- General Info
- FLORA AND FAUNA
Zanskar is a subdistrict or tehsil of the Kargil district, which lies in the eastern half of the Indian state of Jammu and Kashmir. The administrative centre is Padum. Zanskar, together with the neighboring region of Ladakh, was briefly a part of the kingdom of Guge in Western Tibet.
The Zanskar Range is a mountain range in the Indian state of Jammu and Kashmir that separates Zanskar from Ladakh and Kinnaur District from Spiti in Himachal Pradesh. Geologically, the Zanskar Range is part of the Tethys Himalaya,
Zanskar covers an area consists of the country lying along the two main branches of the Zanskar River. The first branch, the Doda and the second branch is formed by two main tributaries known as Kargyag river, and Tsarap river. These two rivers unite to form the Lungnak river (also known as the Lingti or Tsarap). The Zanskar river then takes a north-eastern course until it joins the Indus in Ladakh. Access to Zanskar is difficult from all sides and communication with the neighboring Himalayan areas is maintained across mountain passes or along the Zanskar river when frozen. In 1979 the only road in Zanskar was built to connect Padum with the main road from Srinagar into Ladakh.
Much of Zanskar’s vegetation is found in the irrigated villages, and on the upper slopes which receive more precipitation and where it consists of alpine and tundra species. Most impressive are the meadows covered with thousands of edelweiss. At the foot of the Gumburanjon mountain blue poppies can be found. Crops including barley, lentils, and potatoes are grown by farmers at the lower elevations. Domesticated animals such as the yak, dzo, sheep, horse, and dog are found in the region.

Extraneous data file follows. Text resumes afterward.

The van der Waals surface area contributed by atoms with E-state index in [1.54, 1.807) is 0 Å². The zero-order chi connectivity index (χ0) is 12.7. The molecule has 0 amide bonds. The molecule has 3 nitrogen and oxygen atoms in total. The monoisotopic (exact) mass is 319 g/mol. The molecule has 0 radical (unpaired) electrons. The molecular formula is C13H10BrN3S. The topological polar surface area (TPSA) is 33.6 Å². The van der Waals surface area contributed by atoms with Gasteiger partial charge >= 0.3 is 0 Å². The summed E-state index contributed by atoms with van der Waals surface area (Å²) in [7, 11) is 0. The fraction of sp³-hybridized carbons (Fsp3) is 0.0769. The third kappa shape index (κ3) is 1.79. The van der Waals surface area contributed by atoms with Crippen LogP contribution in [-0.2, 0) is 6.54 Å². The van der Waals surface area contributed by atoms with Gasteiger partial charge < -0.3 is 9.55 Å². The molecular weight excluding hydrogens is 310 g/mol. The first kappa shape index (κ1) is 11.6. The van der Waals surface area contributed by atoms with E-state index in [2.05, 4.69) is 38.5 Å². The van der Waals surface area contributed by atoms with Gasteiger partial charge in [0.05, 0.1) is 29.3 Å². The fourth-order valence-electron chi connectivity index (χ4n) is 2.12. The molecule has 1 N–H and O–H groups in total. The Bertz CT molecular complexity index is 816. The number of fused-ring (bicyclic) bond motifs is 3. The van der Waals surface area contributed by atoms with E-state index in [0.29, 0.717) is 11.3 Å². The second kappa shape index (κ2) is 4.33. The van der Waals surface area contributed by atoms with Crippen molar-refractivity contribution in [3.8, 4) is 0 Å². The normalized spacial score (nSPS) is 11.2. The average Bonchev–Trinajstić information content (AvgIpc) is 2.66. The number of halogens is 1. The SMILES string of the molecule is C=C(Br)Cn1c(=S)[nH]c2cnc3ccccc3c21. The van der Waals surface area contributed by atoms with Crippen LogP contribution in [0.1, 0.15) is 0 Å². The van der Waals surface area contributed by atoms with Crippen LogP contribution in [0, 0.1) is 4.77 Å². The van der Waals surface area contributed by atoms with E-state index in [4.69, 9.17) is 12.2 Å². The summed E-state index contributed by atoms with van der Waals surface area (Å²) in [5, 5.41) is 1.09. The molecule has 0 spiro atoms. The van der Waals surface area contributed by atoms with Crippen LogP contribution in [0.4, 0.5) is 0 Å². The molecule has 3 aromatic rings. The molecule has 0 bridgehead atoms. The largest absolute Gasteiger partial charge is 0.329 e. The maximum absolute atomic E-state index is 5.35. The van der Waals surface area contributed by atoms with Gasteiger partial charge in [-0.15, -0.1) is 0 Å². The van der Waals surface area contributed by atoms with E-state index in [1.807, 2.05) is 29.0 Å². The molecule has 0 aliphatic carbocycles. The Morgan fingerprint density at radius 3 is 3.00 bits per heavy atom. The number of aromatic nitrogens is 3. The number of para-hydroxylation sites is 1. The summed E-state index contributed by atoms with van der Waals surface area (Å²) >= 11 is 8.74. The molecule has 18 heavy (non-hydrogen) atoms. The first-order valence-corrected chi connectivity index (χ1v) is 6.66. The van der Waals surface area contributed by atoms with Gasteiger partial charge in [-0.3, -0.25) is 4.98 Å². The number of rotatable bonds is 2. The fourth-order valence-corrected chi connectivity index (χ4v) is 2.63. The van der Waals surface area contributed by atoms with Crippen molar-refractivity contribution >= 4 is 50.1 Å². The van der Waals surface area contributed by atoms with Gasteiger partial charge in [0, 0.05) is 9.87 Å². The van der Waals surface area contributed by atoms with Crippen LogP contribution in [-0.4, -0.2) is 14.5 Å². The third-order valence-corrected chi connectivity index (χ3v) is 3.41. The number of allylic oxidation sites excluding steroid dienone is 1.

Among the wildlife that can be found in Zanskar are the marmot, bear, wolf, snow leopard, kiang, bharal, alpine ibex, wild sheep and goats, and the lammergeier.
Zanskar is a high altitude semi-desert lying on the Northern flank of the Great Himalayan Range. This mountain range acts as a climatic barrier protecting Ladakh and Zanskar from most of the monsoon, resulting in a pleasantly warm and dry climate in the summer. Rain and snowfall during this period are scarce, although recent decades have shown a trend towards increasing precipitation.. Most of the precipitation occurs as snowfall during the harsh and extremely long winter period. Parts of Zanskar valley are considered some of the coldest continually inhabited places in the world.
Roughly 95% of the inhabitants practice Tibetan Buddhism, while the remainder are Sunni Muslims, whose ancestors settled in Padum and its environs in the 19th century. The majority of Zanskaris are of mixed Tibetan and Indo-European origins.